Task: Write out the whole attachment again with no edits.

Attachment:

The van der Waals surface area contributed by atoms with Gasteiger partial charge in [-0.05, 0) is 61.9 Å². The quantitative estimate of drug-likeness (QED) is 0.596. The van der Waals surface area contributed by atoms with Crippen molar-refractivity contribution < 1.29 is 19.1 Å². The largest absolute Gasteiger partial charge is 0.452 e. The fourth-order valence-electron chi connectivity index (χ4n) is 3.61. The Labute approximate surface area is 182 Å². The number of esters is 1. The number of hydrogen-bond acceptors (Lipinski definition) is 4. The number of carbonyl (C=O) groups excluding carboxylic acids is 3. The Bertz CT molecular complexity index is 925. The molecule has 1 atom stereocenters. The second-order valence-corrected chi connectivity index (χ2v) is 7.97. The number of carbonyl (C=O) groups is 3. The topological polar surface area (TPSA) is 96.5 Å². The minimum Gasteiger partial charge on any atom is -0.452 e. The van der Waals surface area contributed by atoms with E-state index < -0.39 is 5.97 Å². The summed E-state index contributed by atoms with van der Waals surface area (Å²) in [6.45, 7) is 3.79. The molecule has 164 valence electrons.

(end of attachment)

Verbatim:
The van der Waals surface area contributed by atoms with Gasteiger partial charge in [-0.05, 0) is 61.9 Å². The quantitative estimate of drug-likeness (QED) is 0.596. The van der Waals surface area contributed by atoms with Crippen molar-refractivity contribution < 1.29 is 19.1 Å². The largest absolute Gasteiger partial charge is 0.452 e. The fourth-order valence-electron chi connectivity index (χ4n) is 3.61. The Labute approximate surface area is 182 Å². The number of esters is 1. The number of hydrogen-bond acceptors (Lipinski definition) is 4. The number of carbonyl (C=O) groups excluding carboxylic acids is 3. The Bertz CT molecular complexity index is 925. The molecule has 1 atom stereocenters. The second-order valence-corrected chi connectivity index (χ2v) is 7.97. The number of carbonyl (C=O) groups is 3. The topological polar surface area (TPSA) is 96.5 Å². The minimum Gasteiger partial charge on any atom is -0.452 e. The van der Waals surface area contributed by atoms with E-state index < -0.39 is 5.97 Å². The summed E-state index contributed by atoms with van der Waals surface area (Å²) in [6.45, 7) is 3.79. The molecule has 164 valence electrons.